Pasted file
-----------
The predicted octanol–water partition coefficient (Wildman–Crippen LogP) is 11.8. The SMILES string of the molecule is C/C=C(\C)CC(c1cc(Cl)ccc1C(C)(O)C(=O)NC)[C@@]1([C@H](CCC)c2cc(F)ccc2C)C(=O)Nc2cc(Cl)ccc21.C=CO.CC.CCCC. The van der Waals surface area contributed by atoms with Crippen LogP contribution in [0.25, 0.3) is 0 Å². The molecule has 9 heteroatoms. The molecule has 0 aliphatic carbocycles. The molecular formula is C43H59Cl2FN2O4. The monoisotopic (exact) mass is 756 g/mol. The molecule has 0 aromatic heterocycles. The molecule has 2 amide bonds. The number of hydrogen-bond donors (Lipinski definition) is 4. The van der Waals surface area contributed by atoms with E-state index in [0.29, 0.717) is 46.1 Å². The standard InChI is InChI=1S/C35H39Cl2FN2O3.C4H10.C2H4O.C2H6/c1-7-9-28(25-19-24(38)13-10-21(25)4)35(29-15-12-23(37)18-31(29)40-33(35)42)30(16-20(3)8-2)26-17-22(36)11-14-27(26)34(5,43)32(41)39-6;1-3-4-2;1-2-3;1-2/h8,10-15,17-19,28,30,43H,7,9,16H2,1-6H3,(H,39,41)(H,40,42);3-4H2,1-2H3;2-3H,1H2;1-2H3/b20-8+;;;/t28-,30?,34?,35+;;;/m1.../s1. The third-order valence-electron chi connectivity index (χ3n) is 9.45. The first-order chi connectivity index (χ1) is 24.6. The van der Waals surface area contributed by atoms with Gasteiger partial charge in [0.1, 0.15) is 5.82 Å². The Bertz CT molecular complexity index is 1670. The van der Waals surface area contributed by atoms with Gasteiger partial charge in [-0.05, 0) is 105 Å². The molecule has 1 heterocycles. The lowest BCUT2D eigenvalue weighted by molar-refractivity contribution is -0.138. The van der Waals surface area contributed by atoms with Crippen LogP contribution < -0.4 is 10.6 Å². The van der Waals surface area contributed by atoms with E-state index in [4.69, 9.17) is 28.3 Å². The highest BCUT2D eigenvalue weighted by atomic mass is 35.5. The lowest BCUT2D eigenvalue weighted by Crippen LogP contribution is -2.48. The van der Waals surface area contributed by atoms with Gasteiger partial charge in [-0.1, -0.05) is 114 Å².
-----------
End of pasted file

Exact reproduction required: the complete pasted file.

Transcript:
The predicted octanol–water partition coefficient (Wildman–Crippen LogP) is 11.8. The SMILES string of the molecule is C/C=C(\C)CC(c1cc(Cl)ccc1C(C)(O)C(=O)NC)[C@@]1([C@H](CCC)c2cc(F)ccc2C)C(=O)Nc2cc(Cl)ccc21.C=CO.CC.CCCC. The van der Waals surface area contributed by atoms with Crippen LogP contribution in [0.25, 0.3) is 0 Å². The molecule has 9 heteroatoms. The molecule has 0 aliphatic carbocycles. The molecular formula is C43H59Cl2FN2O4. The monoisotopic (exact) mass is 756 g/mol. The molecule has 0 aromatic heterocycles. The molecule has 2 amide bonds. The number of hydrogen-bond donors (Lipinski definition) is 4. The van der Waals surface area contributed by atoms with E-state index in [0.29, 0.717) is 46.1 Å². The standard InChI is InChI=1S/C35H39Cl2FN2O3.C4H10.C2H4O.C2H6/c1-7-9-28(25-19-24(38)13-10-21(25)4)35(29-15-12-23(37)18-31(29)40-33(35)42)30(16-20(3)8-2)26-17-22(36)11-14-27(26)34(5,43)32(41)39-6;1-3-4-2;1-2-3;1-2/h8,10-15,17-19,28,30,43H,7,9,16H2,1-6H3,(H,39,41)(H,40,42);3-4H2,1-2H3;2-3H,1H2;1-2H3/b20-8+;;;/t28-,30?,34?,35+;;;/m1.../s1. The third-order valence-electron chi connectivity index (χ3n) is 9.45. The first-order chi connectivity index (χ1) is 24.6. The van der Waals surface area contributed by atoms with Gasteiger partial charge in [0.1, 0.15) is 5.82 Å². The Bertz CT molecular complexity index is 1670. The van der Waals surface area contributed by atoms with Gasteiger partial charge in [-0.05, 0) is 105 Å². The molecule has 1 heterocycles. The lowest BCUT2D eigenvalue weighted by molar-refractivity contribution is -0.138. The van der Waals surface area contributed by atoms with Crippen LogP contribution < -0.4 is 10.6 Å². The van der Waals surface area contributed by atoms with E-state index in [4.69, 9.17) is 28.3 Å². The highest BCUT2D eigenvalue weighted by atomic mass is 35.5. The lowest BCUT2D eigenvalue weighted by Crippen LogP contribution is -2.48. The van der Waals surface area contributed by atoms with Gasteiger partial charge in [-0.1, -0.05) is 114 Å².